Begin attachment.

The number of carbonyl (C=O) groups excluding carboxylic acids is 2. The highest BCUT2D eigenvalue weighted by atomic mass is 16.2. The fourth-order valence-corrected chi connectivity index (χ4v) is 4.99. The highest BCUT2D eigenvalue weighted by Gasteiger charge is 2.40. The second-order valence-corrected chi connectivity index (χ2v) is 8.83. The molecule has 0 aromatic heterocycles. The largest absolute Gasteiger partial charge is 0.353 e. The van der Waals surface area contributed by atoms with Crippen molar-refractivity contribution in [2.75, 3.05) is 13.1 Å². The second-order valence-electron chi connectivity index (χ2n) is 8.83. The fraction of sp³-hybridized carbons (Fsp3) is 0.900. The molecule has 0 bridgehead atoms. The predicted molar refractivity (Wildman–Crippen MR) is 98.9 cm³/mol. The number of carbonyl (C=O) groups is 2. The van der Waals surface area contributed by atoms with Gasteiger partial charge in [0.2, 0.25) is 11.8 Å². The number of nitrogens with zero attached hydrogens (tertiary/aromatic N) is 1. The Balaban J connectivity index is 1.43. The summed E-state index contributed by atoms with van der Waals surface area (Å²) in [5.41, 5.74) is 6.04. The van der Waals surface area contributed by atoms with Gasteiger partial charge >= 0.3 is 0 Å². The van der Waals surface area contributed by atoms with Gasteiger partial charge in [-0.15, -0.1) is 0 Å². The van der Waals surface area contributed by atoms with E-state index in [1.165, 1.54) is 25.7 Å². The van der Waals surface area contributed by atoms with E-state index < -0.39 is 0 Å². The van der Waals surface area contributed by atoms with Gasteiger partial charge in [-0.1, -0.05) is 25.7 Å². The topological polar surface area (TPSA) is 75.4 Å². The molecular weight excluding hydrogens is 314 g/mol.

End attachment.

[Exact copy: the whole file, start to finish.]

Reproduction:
The number of carbonyl (C=O) groups excluding carboxylic acids is 2. The highest BCUT2D eigenvalue weighted by atomic mass is 16.2. The fourth-order valence-corrected chi connectivity index (χ4v) is 4.99. The highest BCUT2D eigenvalue weighted by Gasteiger charge is 2.40. The second-order valence-corrected chi connectivity index (χ2v) is 8.83. The molecule has 0 aromatic heterocycles. The largest absolute Gasteiger partial charge is 0.353 e. The van der Waals surface area contributed by atoms with Crippen molar-refractivity contribution in [2.75, 3.05) is 13.1 Å². The second-order valence-electron chi connectivity index (χ2n) is 8.83. The fraction of sp³-hybridized carbons (Fsp3) is 0.900. The molecule has 0 bridgehead atoms. The predicted molar refractivity (Wildman–Crippen MR) is 98.9 cm³/mol. The number of carbonyl (C=O) groups is 2. The van der Waals surface area contributed by atoms with Gasteiger partial charge in [0.2, 0.25) is 11.8 Å². The number of nitrogens with zero attached hydrogens (tertiary/aromatic N) is 1. The Balaban J connectivity index is 1.43. The summed E-state index contributed by atoms with van der Waals surface area (Å²) in [5.41, 5.74) is 6.04. The van der Waals surface area contributed by atoms with Gasteiger partial charge >= 0.3 is 0 Å². The van der Waals surface area contributed by atoms with Gasteiger partial charge in [-0.15, -0.1) is 0 Å². The van der Waals surface area contributed by atoms with E-state index in [1.165, 1.54) is 25.7 Å². The van der Waals surface area contributed by atoms with E-state index < -0.39 is 0 Å². The van der Waals surface area contributed by atoms with Gasteiger partial charge in [-0.1, -0.05) is 25.7 Å². The topological polar surface area (TPSA) is 75.4 Å². The molecular weight excluding hydrogens is 314 g/mol.